A dog’s day in the ring
Fort Dodge Kennel Club hosts annual dog show
It was the day of the dogs Sunday at the Webster County Fairgrounds as the Fort Dodge Kennel Club hosted its annual dog show.
Breeders from all across the country and dogs of all breeds were at the fairgrounds to compete in both rally and obedience trials.
Debbie Kailer, from Wisconsin, brought her 2-year-old Pomeranian, Ben, who is already a championship dog.
“He’s been doing a lot of winning,” Kailer said. “We’re No. 2 in 10 for owner/handler.”
He’s also received grand champion honors.
“He’s a beautiful Pomeranian,” she said. “He’s judged on his stride besides his cute little face, his cute little hair.”
Teddy, a Norwegian elk hound, was also being shown Sunday. His co-owner, Kylie West, of Bronson, said he does very well in the ring.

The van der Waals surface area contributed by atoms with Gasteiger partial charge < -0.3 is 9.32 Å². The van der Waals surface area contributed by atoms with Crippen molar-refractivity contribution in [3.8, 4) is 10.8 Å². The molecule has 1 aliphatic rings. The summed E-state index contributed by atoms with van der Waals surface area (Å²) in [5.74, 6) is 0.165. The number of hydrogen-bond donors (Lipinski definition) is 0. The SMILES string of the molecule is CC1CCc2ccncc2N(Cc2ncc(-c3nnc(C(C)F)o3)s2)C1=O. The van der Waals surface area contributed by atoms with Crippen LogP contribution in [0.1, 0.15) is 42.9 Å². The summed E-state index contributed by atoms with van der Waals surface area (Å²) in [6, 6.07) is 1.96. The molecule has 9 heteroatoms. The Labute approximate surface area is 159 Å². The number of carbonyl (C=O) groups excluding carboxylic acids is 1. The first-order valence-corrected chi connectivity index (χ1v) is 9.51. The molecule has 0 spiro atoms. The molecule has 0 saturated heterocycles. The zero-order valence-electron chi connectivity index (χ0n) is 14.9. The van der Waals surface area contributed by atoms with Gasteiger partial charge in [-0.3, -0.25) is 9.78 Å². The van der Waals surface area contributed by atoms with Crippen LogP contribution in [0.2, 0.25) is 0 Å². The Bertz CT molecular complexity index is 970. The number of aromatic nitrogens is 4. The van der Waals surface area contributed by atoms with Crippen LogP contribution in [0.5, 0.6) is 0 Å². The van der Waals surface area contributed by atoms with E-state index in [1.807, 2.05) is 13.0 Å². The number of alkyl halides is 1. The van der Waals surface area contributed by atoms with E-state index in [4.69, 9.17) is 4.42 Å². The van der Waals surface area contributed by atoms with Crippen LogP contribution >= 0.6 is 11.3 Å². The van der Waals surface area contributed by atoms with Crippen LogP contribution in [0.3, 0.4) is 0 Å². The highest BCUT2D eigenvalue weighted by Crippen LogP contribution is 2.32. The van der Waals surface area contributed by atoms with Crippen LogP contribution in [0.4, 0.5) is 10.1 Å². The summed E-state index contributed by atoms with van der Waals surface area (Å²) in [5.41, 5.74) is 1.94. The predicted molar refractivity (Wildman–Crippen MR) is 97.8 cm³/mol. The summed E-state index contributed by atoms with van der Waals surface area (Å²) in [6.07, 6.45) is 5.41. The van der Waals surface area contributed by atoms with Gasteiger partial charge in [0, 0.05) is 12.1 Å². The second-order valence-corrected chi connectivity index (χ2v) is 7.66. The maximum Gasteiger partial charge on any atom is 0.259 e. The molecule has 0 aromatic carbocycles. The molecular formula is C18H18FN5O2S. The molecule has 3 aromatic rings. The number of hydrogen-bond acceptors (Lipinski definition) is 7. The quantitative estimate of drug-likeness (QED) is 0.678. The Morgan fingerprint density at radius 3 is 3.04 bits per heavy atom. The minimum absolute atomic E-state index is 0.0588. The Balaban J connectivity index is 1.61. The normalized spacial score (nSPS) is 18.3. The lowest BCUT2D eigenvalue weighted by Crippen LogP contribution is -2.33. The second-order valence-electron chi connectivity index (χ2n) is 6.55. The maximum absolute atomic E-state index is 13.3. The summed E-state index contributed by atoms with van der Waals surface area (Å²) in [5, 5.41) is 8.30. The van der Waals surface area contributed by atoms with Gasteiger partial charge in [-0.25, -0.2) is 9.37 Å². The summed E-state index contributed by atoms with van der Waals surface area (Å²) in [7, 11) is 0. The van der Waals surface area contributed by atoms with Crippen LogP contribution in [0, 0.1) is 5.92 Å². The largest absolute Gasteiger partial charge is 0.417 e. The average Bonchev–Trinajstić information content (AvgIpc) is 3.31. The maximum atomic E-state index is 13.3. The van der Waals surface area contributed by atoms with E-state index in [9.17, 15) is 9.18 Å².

“He shows great,” West said. “He’s a real big specialty winner.”
In fact, according to her, Teddy is so good, there isn’t much to actually improve on.
“He’s good in everything,” she said. “He’s been showing for three years. I don’t think he can improve.”
West’s friend, Ronnie Crowder, gave Teddy some pre-show scratches and back rubs.
“He’s a cool dog and the best temper ever,” he said. “And if you’re sitting, he’s in your lap.”
Bella, a yellow Labrador and her owner, Tawnya Lichtenwalter, of Winterset, were practicing before the rally show. Bella successfully held her paw above her head and lay down on her belly during the practice.
“We do rally because it’s fun,” Lichtenwalter said. “She loves to do this and she loves to train.”
And Bella is very good at competing in shows.
“It’s her mom that has problems sometimes,” Lichtenwalter said with a laugh.
Mary Ann Roux served as this year’s show chair.
“It’s been very good,” she said. “A lot of people come from all over to show.”
There are small changes from year to year when it comes to the show.
“Every year we have different judges,” Roux said. “There are new people that come.”
She added that outsiders may think dog shows are easy, but there’s quite a bit that goes into them.
“There’s all kinds of grooming and care,” she said. “You don’t see all the behind-the-scenes work.”